In another variation, the appropriate rod contour and length of the stabilization member 10 may be determined using a rod template. If necessary, one or both of the elongate members or rods 12, 14 may be bent or contoured using a rod bender. A rod cutter may also be used to cut the implant to the appropriate length.

As shown in FIG. 12, the integrated stabilization member 10 may be top loaded into the screw heads using a rod holder 50. Once loaded into the screw heads, the stabilization member 10 may be secured to the pedicle screws 8. In one method, a locking cap driver may be used to install a locking cap 52. The driver may be rotated to engage the locking cap 52 into the screw head and capture the elongate members 12, 14 of stabilization member 10. A set screw within the locking cap may be tightened to secure the construct. As shown in FIG. 13, the lateral offset of rods 12, 14 may be secured by tightening the set screw 33 using a driver 54.

Stabilization members 10 according to the invention may comprise any material, or combination of materials suitable for implantation in the human body. The materials may include, but are not limited to, a metal or alloy. In some embodiments, steel, titanium, iron, and the like may be used. The type of material that is used may be chosen such that it has sufficient strength to maintain the elongate members 12, 14 in a substantially fixed manner under normal conditions. Normal conditions, as described, will be understood to be conditions that a healthy spine may be subjected to without causing the structural integrity of the vertebrae to be compromised. For example, it is estimated that the torsional stiffness of the human thoracolumbar spine is about 1.2 N-m per degree of axial rotation and cyclical torsional loads producing more than +/−1.5 of angular displacement per spinal segment are detrimental to elements of the lumbar spine. As a result, it is estimated that the maximum torque that will be effectively resisted by the thoracolumbar spine is about 1.8 N-m. Thus, using a material that is capable of maintaining its structural integrity when subjected to the conditions present inside the human body is desired. In one embodiment, stabilization member 10 is made from a titanium alloy and the torsional stiffness is at least 4 N-m/degree. Those skilled in the art may appreciate that such a relatively increased torsional stiffness may reduce torsional load on screws, minimizing the risk of construct break-down.

Example

In a static torsional test method used conforming to ASTM standard F1717, five constructs similar to that shown in FIG. 1 (i.e. with a stabilization member 10 attached to four anchors) were tested. Torque and angular displacement were recorded. Static torsional tests were performed in displacement control at a rate of 30/min, starting at zero torque and ending at failure of a maximum angular displacement of 60. Yield load was calculated using the 2% offset yield criterion, per the ASTM standard F1717. All five specimens were tested in static torsion and exhibited an average torsional stiffness of 5.7 N-m/Degree. A similar construct without a transconnector was also tested using the same methods and exhibited an average torsional stiffness of 1.9 N-m/Degree and another construct having a non-integrated conventional transconnector exhibited a torsional stiffness of 3.4 N-m/Degree using the same test.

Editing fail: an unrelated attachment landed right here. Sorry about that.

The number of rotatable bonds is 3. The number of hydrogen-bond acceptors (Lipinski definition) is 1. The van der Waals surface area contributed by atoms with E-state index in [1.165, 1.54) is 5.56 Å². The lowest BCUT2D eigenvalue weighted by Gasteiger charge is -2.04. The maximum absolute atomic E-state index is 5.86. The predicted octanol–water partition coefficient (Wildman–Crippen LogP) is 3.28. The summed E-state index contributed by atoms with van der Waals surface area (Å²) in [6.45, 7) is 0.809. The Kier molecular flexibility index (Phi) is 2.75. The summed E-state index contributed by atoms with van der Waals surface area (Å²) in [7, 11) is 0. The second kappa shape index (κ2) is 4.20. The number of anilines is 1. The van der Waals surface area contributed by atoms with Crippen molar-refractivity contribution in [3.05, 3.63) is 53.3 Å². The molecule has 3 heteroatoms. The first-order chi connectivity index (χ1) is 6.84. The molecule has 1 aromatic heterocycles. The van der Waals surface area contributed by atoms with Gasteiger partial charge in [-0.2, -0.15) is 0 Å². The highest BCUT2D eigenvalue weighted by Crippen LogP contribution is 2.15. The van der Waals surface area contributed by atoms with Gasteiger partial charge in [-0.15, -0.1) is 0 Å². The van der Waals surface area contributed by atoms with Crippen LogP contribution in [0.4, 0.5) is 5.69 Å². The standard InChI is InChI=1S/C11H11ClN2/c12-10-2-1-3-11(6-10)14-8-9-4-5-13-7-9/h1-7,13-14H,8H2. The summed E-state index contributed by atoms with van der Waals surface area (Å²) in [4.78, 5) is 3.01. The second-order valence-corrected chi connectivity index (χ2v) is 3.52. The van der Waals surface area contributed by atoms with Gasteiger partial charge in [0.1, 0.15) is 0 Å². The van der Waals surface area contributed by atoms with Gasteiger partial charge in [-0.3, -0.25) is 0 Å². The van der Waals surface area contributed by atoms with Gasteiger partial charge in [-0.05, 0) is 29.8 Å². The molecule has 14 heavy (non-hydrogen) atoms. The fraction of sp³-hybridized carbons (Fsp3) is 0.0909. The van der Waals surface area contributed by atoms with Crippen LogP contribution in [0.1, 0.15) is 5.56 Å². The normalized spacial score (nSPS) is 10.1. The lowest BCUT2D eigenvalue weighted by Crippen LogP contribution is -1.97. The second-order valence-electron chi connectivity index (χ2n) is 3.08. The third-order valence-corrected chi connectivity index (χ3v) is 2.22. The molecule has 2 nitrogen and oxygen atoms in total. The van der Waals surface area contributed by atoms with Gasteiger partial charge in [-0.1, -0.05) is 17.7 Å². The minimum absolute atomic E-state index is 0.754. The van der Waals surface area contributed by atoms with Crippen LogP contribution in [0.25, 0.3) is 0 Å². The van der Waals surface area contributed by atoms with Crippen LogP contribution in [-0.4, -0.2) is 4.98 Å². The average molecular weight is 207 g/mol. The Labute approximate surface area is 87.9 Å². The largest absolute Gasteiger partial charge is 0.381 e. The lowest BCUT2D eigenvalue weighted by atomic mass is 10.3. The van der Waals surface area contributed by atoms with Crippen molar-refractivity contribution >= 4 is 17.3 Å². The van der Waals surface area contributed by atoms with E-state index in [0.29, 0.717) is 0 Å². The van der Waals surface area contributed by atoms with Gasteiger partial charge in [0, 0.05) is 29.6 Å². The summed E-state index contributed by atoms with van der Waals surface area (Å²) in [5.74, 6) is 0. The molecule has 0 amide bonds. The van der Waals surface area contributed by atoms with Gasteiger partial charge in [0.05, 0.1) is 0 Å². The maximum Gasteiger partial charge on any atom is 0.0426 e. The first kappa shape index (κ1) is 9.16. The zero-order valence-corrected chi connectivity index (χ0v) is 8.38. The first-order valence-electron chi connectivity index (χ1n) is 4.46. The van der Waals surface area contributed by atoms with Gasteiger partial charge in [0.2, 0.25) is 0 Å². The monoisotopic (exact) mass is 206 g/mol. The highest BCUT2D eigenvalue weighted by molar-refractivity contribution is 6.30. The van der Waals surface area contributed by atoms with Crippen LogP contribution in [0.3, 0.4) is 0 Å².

While it is apparent that the invention disclosed herein is well calculated to fulfill the objects stated above, it will be appreciated that numerous modifications and embodiments may be devised by those skilled in the art.

Patent Citations
Cited PatentFiling datePublication dateApplicantTitle
US6083226 *Sep 17, 1998Jul 4, 2000Fiz; DanielBone fixation device and transverse linking bridge
US20050240265 *Oct 25, 2004Oct 27, 2005Kuiper Mark KCrossbar spinal prosthesis having a modular design and related implantation methods
Referenced by
Citing PatentFiling datePublication dateApplicantTitle
US9055982 *Sep 25, 2012Jun 16, 2015Warsaw Orthopedic, Inc.Spinal implant system and methods of use
US20140088648 *Sep 25, 2012Mar 27, 2014Warsaw Orthopedic, Inc.Spinal implant system and methods of use
Classifications
U.S. Classification606/250, 606/278, 606/251
International ClassificationA61B17/70
Cooperative ClassificationA61B17/7052, A61B17/7004
European ClassificationA61B17/70D4
Legal Events
DateCodeEventDescription
Aug 22, 2014FPAYFee payment
Year of fee payment: 4
Oct 7, 2014ASAssignment
Owner name: GLOBUS MEDICAL, INC., PENNSYLVANIA
Free format text: ASSIGNMENT OF ASSIGNORS INTEREST;ASSIGNORS:IOTT, ANDREW;SAMPATH, PRAKASH;SIGNING DATES FROM 20141002 TO 20141006;REEL/FRAME:033905/0418